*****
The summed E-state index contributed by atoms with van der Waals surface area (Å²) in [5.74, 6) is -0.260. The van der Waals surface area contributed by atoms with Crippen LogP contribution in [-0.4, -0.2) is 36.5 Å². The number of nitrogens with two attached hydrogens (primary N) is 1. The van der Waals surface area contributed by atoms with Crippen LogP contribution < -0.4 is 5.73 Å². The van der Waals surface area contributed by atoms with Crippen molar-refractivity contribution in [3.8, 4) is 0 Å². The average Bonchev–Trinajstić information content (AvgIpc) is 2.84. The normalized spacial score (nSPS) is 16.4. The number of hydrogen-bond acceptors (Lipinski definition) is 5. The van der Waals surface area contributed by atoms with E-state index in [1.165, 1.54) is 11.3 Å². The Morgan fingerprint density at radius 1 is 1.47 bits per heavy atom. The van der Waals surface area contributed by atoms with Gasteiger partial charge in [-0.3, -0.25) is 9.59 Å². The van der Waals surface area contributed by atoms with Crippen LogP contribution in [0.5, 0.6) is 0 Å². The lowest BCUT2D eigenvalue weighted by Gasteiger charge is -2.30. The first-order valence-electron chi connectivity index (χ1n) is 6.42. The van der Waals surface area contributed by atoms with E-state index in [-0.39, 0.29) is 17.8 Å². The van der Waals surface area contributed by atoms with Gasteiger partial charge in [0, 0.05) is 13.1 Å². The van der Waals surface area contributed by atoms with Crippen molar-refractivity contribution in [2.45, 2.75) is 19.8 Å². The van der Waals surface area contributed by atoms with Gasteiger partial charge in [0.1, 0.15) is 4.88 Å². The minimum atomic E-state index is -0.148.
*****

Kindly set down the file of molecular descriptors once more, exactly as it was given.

The summed E-state index contributed by atoms with van der Waals surface area (Å²) in [5.74, 6) is -0.260. The van der Waals surface area contributed by atoms with Crippen LogP contribution in [-0.4, -0.2) is 36.5 Å². The number of nitrogens with two attached hydrogens (primary N) is 1. The van der Waals surface area contributed by atoms with Crippen LogP contribution < -0.4 is 5.73 Å². The van der Waals surface area contributed by atoms with Crippen molar-refractivity contribution in [3.8, 4) is 0 Å². The average Bonchev–Trinajstić information content (AvgIpc) is 2.84. The normalized spacial score (nSPS) is 16.4. The number of hydrogen-bond acceptors (Lipinski definition) is 5. The van der Waals surface area contributed by atoms with E-state index in [1.165, 1.54) is 11.3 Å². The Morgan fingerprint density at radius 1 is 1.47 bits per heavy atom. The van der Waals surface area contributed by atoms with Gasteiger partial charge in [-0.3, -0.25) is 9.59 Å². The van der Waals surface area contributed by atoms with Crippen LogP contribution in [0.5, 0.6) is 0 Å². The lowest BCUT2D eigenvalue weighted by Gasteiger charge is -2.30. The first-order valence-electron chi connectivity index (χ1n) is 6.42. The van der Waals surface area contributed by atoms with E-state index in [-0.39, 0.29) is 17.8 Å². The van der Waals surface area contributed by atoms with Gasteiger partial charge in [0, 0.05) is 13.1 Å². The van der Waals surface area contributed by atoms with Crippen molar-refractivity contribution in [2.45, 2.75) is 19.8 Å². The van der Waals surface area contributed by atoms with Gasteiger partial charge in [0.1, 0.15) is 4.88 Å². The minimum atomic E-state index is -0.148.